Atchison County farmer Blake Hurst was re-elected president of the Missouri Farm Bureau Federation (MOFB) at its 104th annual meeting. Voting delegates elected Hurst, of Westboro, Dec. 4, to a fifth two-year term. He is the 14th president of the organization. Approving 2018 legislative policy and electing board members capped the three-day meeting of Farm Bureau county leaders that represent farmers and ranchers throughout the state.

In keeping with the meeting’s theme of “gratitude,” Hurst was thankful for the support of members. He said the progress the organization has made under his watch could not happen without the leadership in county Farm Bureaus and the staff at Missouri Farm Bureau. He added it is increasingly important that Farm Bureau members be vocal about their rural way of life and their livelihood — production agriculture.

Hurst has proven himself a capable and effective spokesperson for agriculture. A prolific freelance writer, he has written commentaries for nationally-recognized print and online publications. His essays and opinions have been published in the New York Times, Wall Street Journal, The American, Weekly Standard, Wilson’s Quarterly, Reader’s Digest, Today’s Farmer and Farm Bureau member publications. He continues to be sought out as a spokesperson for agriculture and is often the sole voice for farmers and ranchers on panel discussions about our food.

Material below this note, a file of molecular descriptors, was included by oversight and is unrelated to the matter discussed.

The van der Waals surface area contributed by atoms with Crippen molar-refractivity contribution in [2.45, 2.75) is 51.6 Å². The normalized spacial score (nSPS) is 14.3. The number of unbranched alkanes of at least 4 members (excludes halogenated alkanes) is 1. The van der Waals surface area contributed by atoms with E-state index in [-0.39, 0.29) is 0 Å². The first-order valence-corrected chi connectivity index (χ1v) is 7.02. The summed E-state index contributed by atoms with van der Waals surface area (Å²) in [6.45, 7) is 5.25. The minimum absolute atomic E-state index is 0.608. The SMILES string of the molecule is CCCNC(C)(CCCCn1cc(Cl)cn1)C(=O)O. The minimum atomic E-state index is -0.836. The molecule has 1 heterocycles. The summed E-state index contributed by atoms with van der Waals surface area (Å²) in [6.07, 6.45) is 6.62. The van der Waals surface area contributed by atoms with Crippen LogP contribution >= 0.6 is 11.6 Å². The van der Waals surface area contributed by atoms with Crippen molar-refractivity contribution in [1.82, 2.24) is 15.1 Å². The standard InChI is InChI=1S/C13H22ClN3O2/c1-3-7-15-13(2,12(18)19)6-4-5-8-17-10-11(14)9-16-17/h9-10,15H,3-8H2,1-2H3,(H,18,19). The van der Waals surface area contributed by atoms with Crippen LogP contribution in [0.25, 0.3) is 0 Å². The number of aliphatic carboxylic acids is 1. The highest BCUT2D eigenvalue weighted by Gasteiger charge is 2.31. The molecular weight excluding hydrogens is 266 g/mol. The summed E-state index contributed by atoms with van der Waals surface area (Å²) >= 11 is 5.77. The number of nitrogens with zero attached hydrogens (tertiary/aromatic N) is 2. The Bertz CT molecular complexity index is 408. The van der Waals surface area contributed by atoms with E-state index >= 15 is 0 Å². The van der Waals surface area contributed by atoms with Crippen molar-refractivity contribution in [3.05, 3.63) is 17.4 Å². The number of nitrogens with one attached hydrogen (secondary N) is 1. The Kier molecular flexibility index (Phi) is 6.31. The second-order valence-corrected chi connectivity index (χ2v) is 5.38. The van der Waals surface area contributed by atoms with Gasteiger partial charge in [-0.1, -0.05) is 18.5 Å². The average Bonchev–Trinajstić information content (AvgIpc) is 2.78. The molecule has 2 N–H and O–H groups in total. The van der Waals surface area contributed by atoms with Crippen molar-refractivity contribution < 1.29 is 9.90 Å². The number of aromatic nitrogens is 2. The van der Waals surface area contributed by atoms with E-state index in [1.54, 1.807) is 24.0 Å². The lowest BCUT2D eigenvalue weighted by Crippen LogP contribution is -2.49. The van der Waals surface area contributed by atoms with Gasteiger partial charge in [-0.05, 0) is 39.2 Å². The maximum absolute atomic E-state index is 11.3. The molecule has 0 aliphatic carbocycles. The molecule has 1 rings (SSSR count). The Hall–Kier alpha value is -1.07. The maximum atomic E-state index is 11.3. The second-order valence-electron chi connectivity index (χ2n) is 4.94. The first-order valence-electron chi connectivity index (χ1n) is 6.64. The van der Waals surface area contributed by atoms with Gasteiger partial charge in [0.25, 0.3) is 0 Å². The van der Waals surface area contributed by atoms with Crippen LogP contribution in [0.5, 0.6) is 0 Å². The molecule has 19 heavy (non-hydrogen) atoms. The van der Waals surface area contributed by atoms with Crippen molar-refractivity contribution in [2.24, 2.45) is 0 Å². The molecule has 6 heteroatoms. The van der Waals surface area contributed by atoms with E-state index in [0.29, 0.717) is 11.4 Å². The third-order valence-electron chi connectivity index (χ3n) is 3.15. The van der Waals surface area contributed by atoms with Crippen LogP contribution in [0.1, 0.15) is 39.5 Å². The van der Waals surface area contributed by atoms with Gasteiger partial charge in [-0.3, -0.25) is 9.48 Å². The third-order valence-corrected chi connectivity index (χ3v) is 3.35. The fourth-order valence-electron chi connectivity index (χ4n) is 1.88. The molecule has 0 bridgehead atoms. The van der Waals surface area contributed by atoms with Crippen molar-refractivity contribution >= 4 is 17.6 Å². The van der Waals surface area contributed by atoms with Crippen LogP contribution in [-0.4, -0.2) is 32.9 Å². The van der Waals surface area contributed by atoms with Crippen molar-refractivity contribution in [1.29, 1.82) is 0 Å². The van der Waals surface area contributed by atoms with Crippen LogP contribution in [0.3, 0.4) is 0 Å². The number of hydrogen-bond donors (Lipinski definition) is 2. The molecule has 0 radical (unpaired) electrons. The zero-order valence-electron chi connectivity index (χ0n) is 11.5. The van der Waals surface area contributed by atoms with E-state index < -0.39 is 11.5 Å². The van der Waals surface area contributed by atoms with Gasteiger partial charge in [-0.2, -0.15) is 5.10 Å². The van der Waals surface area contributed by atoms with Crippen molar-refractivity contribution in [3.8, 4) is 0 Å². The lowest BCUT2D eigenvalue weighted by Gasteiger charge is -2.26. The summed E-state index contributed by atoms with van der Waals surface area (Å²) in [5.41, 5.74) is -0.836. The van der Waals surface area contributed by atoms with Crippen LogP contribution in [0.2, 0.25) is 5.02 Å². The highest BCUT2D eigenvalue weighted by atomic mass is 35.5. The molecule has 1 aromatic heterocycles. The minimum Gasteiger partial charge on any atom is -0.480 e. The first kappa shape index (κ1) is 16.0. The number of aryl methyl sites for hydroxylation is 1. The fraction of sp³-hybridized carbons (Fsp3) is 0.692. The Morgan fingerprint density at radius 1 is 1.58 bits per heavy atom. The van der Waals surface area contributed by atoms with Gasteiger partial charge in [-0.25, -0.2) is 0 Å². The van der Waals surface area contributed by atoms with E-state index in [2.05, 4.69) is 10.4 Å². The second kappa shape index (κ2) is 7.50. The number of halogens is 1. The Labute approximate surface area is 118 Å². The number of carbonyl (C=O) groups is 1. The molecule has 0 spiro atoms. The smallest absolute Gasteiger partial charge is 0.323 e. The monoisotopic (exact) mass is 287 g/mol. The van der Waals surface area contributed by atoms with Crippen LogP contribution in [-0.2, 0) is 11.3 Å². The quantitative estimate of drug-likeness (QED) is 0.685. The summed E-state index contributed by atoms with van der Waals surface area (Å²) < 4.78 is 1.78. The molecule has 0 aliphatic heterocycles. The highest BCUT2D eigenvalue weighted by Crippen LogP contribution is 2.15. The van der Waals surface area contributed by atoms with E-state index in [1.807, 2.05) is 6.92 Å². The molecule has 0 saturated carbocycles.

Hurst served as MOFB vice president for seven years and represented his area of the state on the board of directors for eight years. He is a past chairman of the MOFB Young Farmers and Ranchers Committee, and served on the American Farm Bureau Federation’s (AFBF) Young Farmers and Ranchers Committee. Hurst now serves on the AFBF Board of Directors.

The farmer grows corn and soybeans with his father, brothers, nephews and his sons-in-law. He also operates a wholesale greenhouse business with wife, Julie, daughter, Lee, and sons-in-law Ryan Harms and Matt Schlueter. The family raises flowers on two acres of greenhouses.

Besides Lee, Blake and Julie also have a daughter, Ann, is the chief operations officer for their local hospital, and son, Ben, an attorney in Kansas City. The Hursts have six grandchildren.